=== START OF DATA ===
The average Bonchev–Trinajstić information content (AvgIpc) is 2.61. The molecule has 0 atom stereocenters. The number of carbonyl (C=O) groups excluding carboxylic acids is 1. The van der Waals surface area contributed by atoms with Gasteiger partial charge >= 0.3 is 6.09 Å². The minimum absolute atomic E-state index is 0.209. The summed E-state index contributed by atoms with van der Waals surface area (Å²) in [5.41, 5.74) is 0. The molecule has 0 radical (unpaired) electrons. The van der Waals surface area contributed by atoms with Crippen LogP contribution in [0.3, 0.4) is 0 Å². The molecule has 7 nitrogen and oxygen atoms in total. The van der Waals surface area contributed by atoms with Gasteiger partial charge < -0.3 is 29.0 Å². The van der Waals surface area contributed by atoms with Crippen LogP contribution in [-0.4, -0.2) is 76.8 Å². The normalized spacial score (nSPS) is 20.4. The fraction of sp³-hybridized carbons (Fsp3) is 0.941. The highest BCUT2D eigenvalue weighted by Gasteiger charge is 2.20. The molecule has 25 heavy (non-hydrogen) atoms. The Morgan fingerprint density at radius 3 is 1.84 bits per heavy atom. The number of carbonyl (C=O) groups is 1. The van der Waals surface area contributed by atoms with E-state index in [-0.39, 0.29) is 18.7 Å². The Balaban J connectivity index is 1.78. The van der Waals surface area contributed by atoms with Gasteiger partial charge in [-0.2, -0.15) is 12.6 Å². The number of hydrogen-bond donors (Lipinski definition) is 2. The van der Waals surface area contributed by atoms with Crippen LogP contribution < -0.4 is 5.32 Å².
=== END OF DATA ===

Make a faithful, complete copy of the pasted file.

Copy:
The average Bonchev–Trinajstić information content (AvgIpc) is 2.61. The molecule has 0 atom stereocenters. The number of carbonyl (C=O) groups excluding carboxylic acids is 1. The van der Waals surface area contributed by atoms with Gasteiger partial charge >= 0.3 is 6.09 Å². The minimum absolute atomic E-state index is 0.209. The summed E-state index contributed by atoms with van der Waals surface area (Å²) in [5.41, 5.74) is 0. The molecule has 0 radical (unpaired) electrons. The van der Waals surface area contributed by atoms with Crippen LogP contribution in [0.3, 0.4) is 0 Å². The molecule has 7 nitrogen and oxygen atoms in total. The van der Waals surface area contributed by atoms with Gasteiger partial charge < -0.3 is 29.0 Å². The van der Waals surface area contributed by atoms with Crippen LogP contribution in [-0.4, -0.2) is 76.8 Å². The normalized spacial score (nSPS) is 20.4. The fraction of sp³-hybridized carbons (Fsp3) is 0.941. The highest BCUT2D eigenvalue weighted by Gasteiger charge is 2.20. The molecule has 25 heavy (non-hydrogen) atoms. The Morgan fingerprint density at radius 3 is 1.84 bits per heavy atom. The number of carbonyl (C=O) groups is 1. The van der Waals surface area contributed by atoms with E-state index in [-0.39, 0.29) is 18.7 Å². The Balaban J connectivity index is 1.78. The van der Waals surface area contributed by atoms with Gasteiger partial charge in [-0.2, -0.15) is 12.6 Å². The number of hydrogen-bond donors (Lipinski definition) is 2. The van der Waals surface area contributed by atoms with Crippen LogP contribution < -0.4 is 5.32 Å².